First impressions
What do Browne and his colleagues make of the civil service as an organisation? He’s fundamentally positive about it, although he slips in a sugared pill. “The civil service attracts remarkable people, that’s the first big observation. The second big observation we have made is that many civil servants have been asked to do things that they have not necessarily trained to do. And most non-executives think that’s unfair, because in today’s world, some roles do need high expertise – they can’t be handled by the general purpose person. If you put general purpose people into roles that need specific skills – for example, running an IT project – it’s very important to have people who really know what they’re doing. Otherwise, the risk of failure’s high.” That’s why Browne and his fellow NEDs pushed for the establishment of the Major Project Leadership Academy, and they also want to see more done to boost civil service commercial skills.

Browne’s third observation is one for ministers and civil servants alike: “Non-executives have observed that the civil service tend to do their job without being thanked a lot. And in business, you spend a lot of time thanking people.” These comments don’t come in isolation: they follow a period where some newspapers have been consistently attacking the civil service, especially on the topic of performance management.

Browne doesn’t want to comment directly on this media criticism, but he does discuss performance management: “Since it is not the case that everyone is a bad performer, it is illogical to only talk about bad performance. You have to talk about good performance first, because the vast bulk of people do a job very well. And without giving them the incentive and praise to do better, then you’re conducting a losing game because there’s nowhere to go except out.” Most people in an organisation, he adds, know who the poor performers are; leaders must address this problem openly, or morale will decline.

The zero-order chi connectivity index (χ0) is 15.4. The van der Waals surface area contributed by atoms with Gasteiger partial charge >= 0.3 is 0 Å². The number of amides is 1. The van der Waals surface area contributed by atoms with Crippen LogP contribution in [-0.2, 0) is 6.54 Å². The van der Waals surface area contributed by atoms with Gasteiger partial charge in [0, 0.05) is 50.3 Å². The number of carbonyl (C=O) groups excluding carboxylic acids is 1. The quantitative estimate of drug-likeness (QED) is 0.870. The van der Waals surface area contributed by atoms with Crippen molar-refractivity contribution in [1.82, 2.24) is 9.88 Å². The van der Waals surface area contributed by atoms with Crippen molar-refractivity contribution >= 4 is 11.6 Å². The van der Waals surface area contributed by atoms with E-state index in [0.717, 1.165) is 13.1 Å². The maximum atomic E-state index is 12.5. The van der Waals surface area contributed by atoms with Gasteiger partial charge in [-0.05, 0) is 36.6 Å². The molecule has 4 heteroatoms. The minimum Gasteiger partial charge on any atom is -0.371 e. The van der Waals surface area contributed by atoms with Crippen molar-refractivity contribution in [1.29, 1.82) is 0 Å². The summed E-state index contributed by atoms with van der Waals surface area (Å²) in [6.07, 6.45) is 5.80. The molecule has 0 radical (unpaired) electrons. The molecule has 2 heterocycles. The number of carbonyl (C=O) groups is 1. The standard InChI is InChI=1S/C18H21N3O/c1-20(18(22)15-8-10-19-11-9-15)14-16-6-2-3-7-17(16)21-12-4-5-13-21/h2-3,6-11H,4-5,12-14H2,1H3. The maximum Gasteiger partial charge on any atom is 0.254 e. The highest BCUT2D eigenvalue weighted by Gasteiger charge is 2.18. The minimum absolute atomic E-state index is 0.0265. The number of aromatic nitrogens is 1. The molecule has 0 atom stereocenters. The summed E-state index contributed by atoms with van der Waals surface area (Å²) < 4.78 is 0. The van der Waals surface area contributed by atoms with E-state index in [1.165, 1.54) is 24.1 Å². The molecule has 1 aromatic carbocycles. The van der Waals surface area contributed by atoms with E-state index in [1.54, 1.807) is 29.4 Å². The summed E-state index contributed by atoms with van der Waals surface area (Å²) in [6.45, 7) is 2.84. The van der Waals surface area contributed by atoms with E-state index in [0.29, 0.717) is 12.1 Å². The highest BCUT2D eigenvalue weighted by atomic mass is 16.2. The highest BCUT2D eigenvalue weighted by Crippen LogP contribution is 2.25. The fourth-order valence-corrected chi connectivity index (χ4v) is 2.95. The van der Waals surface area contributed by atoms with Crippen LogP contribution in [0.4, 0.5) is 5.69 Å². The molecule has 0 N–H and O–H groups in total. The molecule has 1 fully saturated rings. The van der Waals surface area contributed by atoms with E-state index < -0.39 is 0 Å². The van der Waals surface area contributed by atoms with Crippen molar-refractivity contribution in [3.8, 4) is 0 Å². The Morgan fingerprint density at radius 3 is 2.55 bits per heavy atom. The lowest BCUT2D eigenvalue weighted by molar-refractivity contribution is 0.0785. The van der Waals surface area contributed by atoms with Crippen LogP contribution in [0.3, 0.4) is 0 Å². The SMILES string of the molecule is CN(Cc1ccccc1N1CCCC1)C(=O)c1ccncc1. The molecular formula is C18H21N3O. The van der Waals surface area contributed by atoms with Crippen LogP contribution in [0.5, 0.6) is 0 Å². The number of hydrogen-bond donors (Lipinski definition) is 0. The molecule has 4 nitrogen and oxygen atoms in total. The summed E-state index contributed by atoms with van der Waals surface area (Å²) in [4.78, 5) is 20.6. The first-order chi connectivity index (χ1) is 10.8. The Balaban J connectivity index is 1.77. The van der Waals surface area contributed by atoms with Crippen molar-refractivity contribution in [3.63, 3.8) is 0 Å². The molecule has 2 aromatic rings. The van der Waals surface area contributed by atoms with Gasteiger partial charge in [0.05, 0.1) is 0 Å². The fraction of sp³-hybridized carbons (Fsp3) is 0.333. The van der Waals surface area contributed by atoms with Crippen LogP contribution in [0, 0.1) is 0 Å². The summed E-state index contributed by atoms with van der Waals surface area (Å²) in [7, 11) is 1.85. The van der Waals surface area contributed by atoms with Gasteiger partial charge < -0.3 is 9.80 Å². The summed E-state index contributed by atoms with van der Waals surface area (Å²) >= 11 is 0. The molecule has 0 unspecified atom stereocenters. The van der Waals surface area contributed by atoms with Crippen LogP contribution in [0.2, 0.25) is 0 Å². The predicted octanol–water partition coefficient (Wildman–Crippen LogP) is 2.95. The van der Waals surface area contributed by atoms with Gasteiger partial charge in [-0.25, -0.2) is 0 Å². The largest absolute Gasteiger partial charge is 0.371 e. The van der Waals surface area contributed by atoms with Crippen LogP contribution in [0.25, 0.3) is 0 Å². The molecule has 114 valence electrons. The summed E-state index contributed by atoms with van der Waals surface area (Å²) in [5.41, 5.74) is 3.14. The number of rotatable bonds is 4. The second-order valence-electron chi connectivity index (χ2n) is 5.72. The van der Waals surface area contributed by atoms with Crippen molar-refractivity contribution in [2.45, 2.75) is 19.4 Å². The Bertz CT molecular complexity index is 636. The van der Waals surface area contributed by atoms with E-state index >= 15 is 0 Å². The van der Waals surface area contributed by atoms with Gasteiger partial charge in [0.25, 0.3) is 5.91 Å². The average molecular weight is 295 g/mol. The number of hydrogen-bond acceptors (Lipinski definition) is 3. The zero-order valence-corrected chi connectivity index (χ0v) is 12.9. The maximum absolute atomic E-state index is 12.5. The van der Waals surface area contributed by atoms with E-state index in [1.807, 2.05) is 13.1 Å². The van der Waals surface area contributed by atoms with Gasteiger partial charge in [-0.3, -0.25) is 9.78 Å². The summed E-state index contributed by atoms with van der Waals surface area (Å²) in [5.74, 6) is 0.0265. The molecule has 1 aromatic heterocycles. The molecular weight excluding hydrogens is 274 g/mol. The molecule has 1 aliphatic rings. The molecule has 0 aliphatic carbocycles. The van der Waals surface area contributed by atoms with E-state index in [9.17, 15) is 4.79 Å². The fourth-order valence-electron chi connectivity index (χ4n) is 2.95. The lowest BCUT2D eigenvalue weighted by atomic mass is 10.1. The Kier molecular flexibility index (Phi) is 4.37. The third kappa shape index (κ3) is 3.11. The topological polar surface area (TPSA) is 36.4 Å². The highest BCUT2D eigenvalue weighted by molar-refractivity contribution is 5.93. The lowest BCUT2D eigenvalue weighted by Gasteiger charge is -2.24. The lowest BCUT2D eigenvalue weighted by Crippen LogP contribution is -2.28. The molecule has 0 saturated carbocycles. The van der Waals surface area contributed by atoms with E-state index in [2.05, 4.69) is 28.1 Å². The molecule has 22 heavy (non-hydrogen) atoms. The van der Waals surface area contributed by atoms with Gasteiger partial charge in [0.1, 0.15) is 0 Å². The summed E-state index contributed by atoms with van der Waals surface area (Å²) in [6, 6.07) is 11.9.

What happens when a leader is performing poorly? In the past, the civil service has been criticised for moving poor performers sideways rather than sacking them. “If people are moved sideways – and it wouldn’t be the only organisation where people are moved sideways – they tend not to last. You know, it’s a temporary thing,” he says. “My experience in moving people sideways is that it doesn’t really work, because in the end if they’re not good at one job, they’re probably not good at another one. And the truth is [already] out.”

As for the good performers, Browne encourages them to think radically. Many permanent secretaries would like to innovate, he says, but they’re “very self-editing in that they presume certain things can’t be done because of the politics. They get very pragmatic and say: ‘We’re not going to do it.’ In business, people would be testing the boundary a bit more.”

When officials do push those boundaries, Browne notes, “they’re put back into the box by something [bad] happening, and one of the committees in the House of Commons will say: ‘You shouldn’t have done that.’”

Yet Browne is unsympathetic to civil servants who argue that Parliament’s growing assertiveness in holding them to account is making their jobs harder. He understands PAC’s frustrations, he says, and argues that everyone is accountable – in business as well as in government. “As head of BP, I did 44 appearances in front of shareholders – once a quarter, for twelve years – which is probably more frequent than a permanent secretary appearing in front of the PAC. And they don’t just say: ‘Tell us something wonderful.’ It’s: ‘Why have you done this? Who’s accountable for that? What have you done? Why are you £5,000 a day off your target?’ So you are open to interrogation by the people to whom you’re accountable, and that’s tough.”

One thing that’s irked PAC is the high turnover among senior civil servants – and this also worries Browne. The government needs to retain the best talent, he says; and while it will never compete with business on pay, it needs to make sure it isn’t being left too far behind. Talented managers and specialists, he warns, mustn’t end up thinking: “‘I still want to do this, but I can’t. It’s ludicrous: I’m being paid far too little. I can’t live anywhere close to the office; I don’t have enough time off to participate in running my household with my partner; I have to work too long hours’,” Browne warns.

Browne himself is entitled to claim a £15,000 salary: certainly not enough to attract a businessman of his experience. Yet he seems energised by the job he’s been given: change is required in government, and Browne thinks he can help it become far more efficient and businesslike. After his brief hiatus from the national stage, Browne himself is back in business, so to speak. And he gives every impression of relishing the task ahead.